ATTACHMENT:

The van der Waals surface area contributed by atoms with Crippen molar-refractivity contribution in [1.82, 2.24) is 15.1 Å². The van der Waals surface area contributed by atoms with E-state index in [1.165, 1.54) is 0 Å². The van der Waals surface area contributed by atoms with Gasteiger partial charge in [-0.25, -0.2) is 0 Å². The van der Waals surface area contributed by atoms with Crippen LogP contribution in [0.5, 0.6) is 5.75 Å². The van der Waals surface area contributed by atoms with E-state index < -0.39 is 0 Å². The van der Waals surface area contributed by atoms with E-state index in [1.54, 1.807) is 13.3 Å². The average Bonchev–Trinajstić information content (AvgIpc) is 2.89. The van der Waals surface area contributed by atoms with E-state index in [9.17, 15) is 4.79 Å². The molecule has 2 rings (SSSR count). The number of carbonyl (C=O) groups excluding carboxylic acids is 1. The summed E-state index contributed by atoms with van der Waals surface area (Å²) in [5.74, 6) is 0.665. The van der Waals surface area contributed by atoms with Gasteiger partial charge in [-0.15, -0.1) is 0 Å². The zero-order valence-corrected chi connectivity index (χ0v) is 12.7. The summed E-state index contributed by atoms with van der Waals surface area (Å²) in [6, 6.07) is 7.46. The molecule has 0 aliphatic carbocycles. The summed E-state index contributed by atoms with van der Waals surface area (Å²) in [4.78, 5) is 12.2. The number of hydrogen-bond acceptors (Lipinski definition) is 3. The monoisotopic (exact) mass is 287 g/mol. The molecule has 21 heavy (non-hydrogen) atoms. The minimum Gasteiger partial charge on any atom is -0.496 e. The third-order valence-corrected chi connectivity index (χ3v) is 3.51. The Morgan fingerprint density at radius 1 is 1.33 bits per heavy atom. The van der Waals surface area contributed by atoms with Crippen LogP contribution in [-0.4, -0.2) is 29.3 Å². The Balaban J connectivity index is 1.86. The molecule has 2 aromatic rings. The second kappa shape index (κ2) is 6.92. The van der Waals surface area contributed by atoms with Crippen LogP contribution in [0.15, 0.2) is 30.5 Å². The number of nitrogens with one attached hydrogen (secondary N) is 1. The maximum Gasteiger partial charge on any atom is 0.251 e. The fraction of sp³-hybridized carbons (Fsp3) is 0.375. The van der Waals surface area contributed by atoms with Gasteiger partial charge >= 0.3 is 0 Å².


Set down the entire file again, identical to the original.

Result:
The van der Waals surface area contributed by atoms with Crippen molar-refractivity contribution in [1.82, 2.24) is 15.1 Å². The van der Waals surface area contributed by atoms with E-state index in [1.165, 1.54) is 0 Å². The van der Waals surface area contributed by atoms with Gasteiger partial charge in [-0.25, -0.2) is 0 Å². The van der Waals surface area contributed by atoms with Crippen LogP contribution in [0.5, 0.6) is 5.75 Å². The van der Waals surface area contributed by atoms with E-state index < -0.39 is 0 Å². The van der Waals surface area contributed by atoms with E-state index in [1.54, 1.807) is 13.3 Å². The average Bonchev–Trinajstić information content (AvgIpc) is 2.89. The van der Waals surface area contributed by atoms with E-state index in [9.17, 15) is 4.79 Å². The molecule has 2 rings (SSSR count). The number of carbonyl (C=O) groups excluding carboxylic acids is 1. The summed E-state index contributed by atoms with van der Waals surface area (Å²) in [5.74, 6) is 0.665. The van der Waals surface area contributed by atoms with Gasteiger partial charge in [-0.15, -0.1) is 0 Å². The zero-order valence-corrected chi connectivity index (χ0v) is 12.7. The summed E-state index contributed by atoms with van der Waals surface area (Å²) in [6, 6.07) is 7.46. The molecule has 0 aliphatic carbocycles. The summed E-state index contributed by atoms with van der Waals surface area (Å²) in [4.78, 5) is 12.2. The number of hydrogen-bond acceptors (Lipinski definition) is 3. The monoisotopic (exact) mass is 287 g/mol. The molecule has 21 heavy (non-hydrogen) atoms. The minimum Gasteiger partial charge on any atom is -0.496 e. The third-order valence-corrected chi connectivity index (χ3v) is 3.51. The Morgan fingerprint density at radius 1 is 1.33 bits per heavy atom. The van der Waals surface area contributed by atoms with Crippen LogP contribution in [-0.4, -0.2) is 29.3 Å². The Balaban J connectivity index is 1.86. The molecule has 2 aromatic rings. The second kappa shape index (κ2) is 6.92. The van der Waals surface area contributed by atoms with Crippen LogP contribution in [0.15, 0.2) is 30.5 Å². The number of nitrogens with one attached hydrogen (secondary N) is 1. The maximum Gasteiger partial charge on any atom is 0.251 e. The fraction of sp³-hybridized carbons (Fsp3) is 0.375. The van der Waals surface area contributed by atoms with Gasteiger partial charge >= 0.3 is 0 Å².